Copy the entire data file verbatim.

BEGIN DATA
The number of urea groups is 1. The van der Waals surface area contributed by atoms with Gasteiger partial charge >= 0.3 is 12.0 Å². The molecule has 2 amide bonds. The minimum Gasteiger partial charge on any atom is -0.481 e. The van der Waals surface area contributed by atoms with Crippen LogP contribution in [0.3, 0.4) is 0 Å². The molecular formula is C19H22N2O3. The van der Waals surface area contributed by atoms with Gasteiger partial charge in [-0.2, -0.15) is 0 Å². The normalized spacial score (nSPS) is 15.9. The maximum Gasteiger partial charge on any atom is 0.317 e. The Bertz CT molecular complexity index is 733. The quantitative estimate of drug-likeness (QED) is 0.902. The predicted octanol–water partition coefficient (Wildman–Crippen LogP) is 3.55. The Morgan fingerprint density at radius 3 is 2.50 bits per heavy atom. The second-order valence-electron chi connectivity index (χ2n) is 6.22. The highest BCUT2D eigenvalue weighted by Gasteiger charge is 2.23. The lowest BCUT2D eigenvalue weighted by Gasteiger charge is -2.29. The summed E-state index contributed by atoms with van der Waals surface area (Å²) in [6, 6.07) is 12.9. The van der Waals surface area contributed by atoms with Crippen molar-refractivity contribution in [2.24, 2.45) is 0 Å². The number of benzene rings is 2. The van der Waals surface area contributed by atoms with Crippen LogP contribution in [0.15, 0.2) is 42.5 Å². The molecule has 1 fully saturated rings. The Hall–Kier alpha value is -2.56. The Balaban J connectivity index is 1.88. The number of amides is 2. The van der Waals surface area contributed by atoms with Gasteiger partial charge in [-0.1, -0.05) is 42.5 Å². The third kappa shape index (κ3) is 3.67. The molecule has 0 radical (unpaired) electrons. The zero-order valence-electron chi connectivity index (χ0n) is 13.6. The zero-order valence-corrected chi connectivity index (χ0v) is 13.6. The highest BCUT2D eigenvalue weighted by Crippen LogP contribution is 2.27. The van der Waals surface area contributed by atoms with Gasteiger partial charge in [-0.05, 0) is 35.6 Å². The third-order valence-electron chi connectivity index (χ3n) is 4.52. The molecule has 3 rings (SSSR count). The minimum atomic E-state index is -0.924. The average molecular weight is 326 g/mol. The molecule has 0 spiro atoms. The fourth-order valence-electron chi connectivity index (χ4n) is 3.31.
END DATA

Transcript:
The number of urea groups is 1. The van der Waals surface area contributed by atoms with Gasteiger partial charge >= 0.3 is 12.0 Å². The molecule has 2 amide bonds. The minimum Gasteiger partial charge on any atom is -0.481 e. The van der Waals surface area contributed by atoms with Crippen LogP contribution in [0.3, 0.4) is 0 Å². The molecular formula is C19H22N2O3. The van der Waals surface area contributed by atoms with Gasteiger partial charge in [-0.2, -0.15) is 0 Å². The normalized spacial score (nSPS) is 15.9. The maximum Gasteiger partial charge on any atom is 0.317 e. The Bertz CT molecular complexity index is 733. The quantitative estimate of drug-likeness (QED) is 0.902. The predicted octanol–water partition coefficient (Wildman–Crippen LogP) is 3.55. The Morgan fingerprint density at radius 3 is 2.50 bits per heavy atom. The second-order valence-electron chi connectivity index (χ2n) is 6.22. The highest BCUT2D eigenvalue weighted by Gasteiger charge is 2.23. The lowest BCUT2D eigenvalue weighted by Gasteiger charge is -2.29. The summed E-state index contributed by atoms with van der Waals surface area (Å²) in [6, 6.07) is 12.9. The van der Waals surface area contributed by atoms with Crippen molar-refractivity contribution in [2.24, 2.45) is 0 Å². The number of benzene rings is 2. The van der Waals surface area contributed by atoms with Crippen LogP contribution in [0.15, 0.2) is 42.5 Å². The molecule has 1 fully saturated rings. The Hall–Kier alpha value is -2.56. The Balaban J connectivity index is 1.88. The number of amides is 2. The van der Waals surface area contributed by atoms with Gasteiger partial charge in [-0.1, -0.05) is 42.5 Å². The third kappa shape index (κ3) is 3.67. The molecule has 0 radical (unpaired) electrons. The zero-order valence-electron chi connectivity index (χ0n) is 13.6. The zero-order valence-corrected chi connectivity index (χ0v) is 13.6. The highest BCUT2D eigenvalue weighted by Crippen LogP contribution is 2.27. The van der Waals surface area contributed by atoms with Gasteiger partial charge in [-0.05, 0) is 35.6 Å². The third-order valence-electron chi connectivity index (χ3n) is 4.52. The molecule has 3 rings (SSSR count). The minimum atomic E-state index is -0.924. The average molecular weight is 326 g/mol. The molecule has 0 spiro atoms. The fourth-order valence-electron chi connectivity index (χ4n) is 3.31.